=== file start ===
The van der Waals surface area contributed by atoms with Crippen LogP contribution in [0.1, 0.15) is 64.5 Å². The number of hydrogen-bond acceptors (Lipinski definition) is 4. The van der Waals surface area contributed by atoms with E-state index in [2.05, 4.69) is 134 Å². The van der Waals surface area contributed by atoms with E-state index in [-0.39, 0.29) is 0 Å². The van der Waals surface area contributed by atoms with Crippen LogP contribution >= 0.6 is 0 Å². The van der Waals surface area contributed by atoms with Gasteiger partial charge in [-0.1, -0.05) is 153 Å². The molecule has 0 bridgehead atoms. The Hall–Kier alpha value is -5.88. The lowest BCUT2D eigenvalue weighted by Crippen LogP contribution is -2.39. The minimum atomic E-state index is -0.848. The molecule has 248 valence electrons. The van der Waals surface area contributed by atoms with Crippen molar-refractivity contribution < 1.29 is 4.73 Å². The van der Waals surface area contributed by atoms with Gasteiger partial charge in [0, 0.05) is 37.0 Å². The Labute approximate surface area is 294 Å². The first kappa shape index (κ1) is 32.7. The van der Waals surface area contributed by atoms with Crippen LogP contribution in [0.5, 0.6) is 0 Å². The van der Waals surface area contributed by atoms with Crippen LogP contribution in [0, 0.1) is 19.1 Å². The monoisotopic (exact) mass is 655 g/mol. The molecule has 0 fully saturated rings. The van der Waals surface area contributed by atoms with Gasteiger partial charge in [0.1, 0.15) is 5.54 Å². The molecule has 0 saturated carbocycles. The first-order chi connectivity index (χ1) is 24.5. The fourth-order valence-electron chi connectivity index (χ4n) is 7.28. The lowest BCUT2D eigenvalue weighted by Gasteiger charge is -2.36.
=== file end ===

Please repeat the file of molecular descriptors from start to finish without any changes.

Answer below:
The van der Waals surface area contributed by atoms with Crippen LogP contribution in [0.1, 0.15) is 64.5 Å². The number of hydrogen-bond acceptors (Lipinski definition) is 4. The van der Waals surface area contributed by atoms with E-state index in [2.05, 4.69) is 134 Å². The van der Waals surface area contributed by atoms with E-state index in [-0.39, 0.29) is 0 Å². The van der Waals surface area contributed by atoms with Crippen LogP contribution >= 0.6 is 0 Å². The van der Waals surface area contributed by atoms with Gasteiger partial charge in [-0.1, -0.05) is 153 Å². The molecule has 0 bridgehead atoms. The Hall–Kier alpha value is -5.88. The lowest BCUT2D eigenvalue weighted by Crippen LogP contribution is -2.39. The minimum atomic E-state index is -0.848. The molecule has 248 valence electrons. The van der Waals surface area contributed by atoms with Crippen molar-refractivity contribution < 1.29 is 4.73 Å². The van der Waals surface area contributed by atoms with Gasteiger partial charge in [0, 0.05) is 37.0 Å². The Labute approximate surface area is 294 Å². The first kappa shape index (κ1) is 32.7. The van der Waals surface area contributed by atoms with Crippen LogP contribution in [0.5, 0.6) is 0 Å². The van der Waals surface area contributed by atoms with Crippen LogP contribution in [0, 0.1) is 19.1 Å². The monoisotopic (exact) mass is 655 g/mol. The molecule has 0 fully saturated rings. The van der Waals surface area contributed by atoms with Gasteiger partial charge in [0.1, 0.15) is 5.54 Å². The molecule has 0 saturated carbocycles. The first-order chi connectivity index (χ1) is 24.5. The fourth-order valence-electron chi connectivity index (χ4n) is 7.28. The lowest BCUT2D eigenvalue weighted by Gasteiger charge is -2.36.